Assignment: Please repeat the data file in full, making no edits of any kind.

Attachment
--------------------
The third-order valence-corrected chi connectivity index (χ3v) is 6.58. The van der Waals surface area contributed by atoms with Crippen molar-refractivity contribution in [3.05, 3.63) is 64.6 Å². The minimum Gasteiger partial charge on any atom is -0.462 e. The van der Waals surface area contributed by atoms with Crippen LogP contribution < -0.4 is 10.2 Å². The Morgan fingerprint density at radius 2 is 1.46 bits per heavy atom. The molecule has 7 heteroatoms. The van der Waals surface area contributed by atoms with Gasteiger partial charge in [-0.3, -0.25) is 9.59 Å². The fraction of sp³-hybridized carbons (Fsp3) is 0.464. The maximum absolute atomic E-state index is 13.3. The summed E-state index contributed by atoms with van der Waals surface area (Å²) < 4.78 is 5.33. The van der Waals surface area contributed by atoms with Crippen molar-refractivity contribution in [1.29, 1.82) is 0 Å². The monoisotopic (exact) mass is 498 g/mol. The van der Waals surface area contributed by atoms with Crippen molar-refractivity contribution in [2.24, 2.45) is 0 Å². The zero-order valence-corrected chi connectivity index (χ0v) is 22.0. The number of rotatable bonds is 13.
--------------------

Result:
The third-order valence-corrected chi connectivity index (χ3v) is 6.58. The van der Waals surface area contributed by atoms with Crippen molar-refractivity contribution in [3.05, 3.63) is 64.6 Å². The minimum Gasteiger partial charge on any atom is -0.462 e. The van der Waals surface area contributed by atoms with Crippen LogP contribution < -0.4 is 10.2 Å². The Morgan fingerprint density at radius 2 is 1.46 bits per heavy atom. The molecule has 7 heteroatoms. The van der Waals surface area contributed by atoms with Gasteiger partial charge in [-0.3, -0.25) is 9.59 Å². The fraction of sp³-hybridized carbons (Fsp3) is 0.464. The maximum absolute atomic E-state index is 13.3. The summed E-state index contributed by atoms with van der Waals surface area (Å²) < 4.78 is 5.33. The van der Waals surface area contributed by atoms with Crippen molar-refractivity contribution in [1.29, 1.82) is 0 Å². The monoisotopic (exact) mass is 498 g/mol. The van der Waals surface area contributed by atoms with Crippen molar-refractivity contribution in [2.24, 2.45) is 0 Å². The zero-order valence-corrected chi connectivity index (χ0v) is 22.0. The number of rotatable bonds is 13.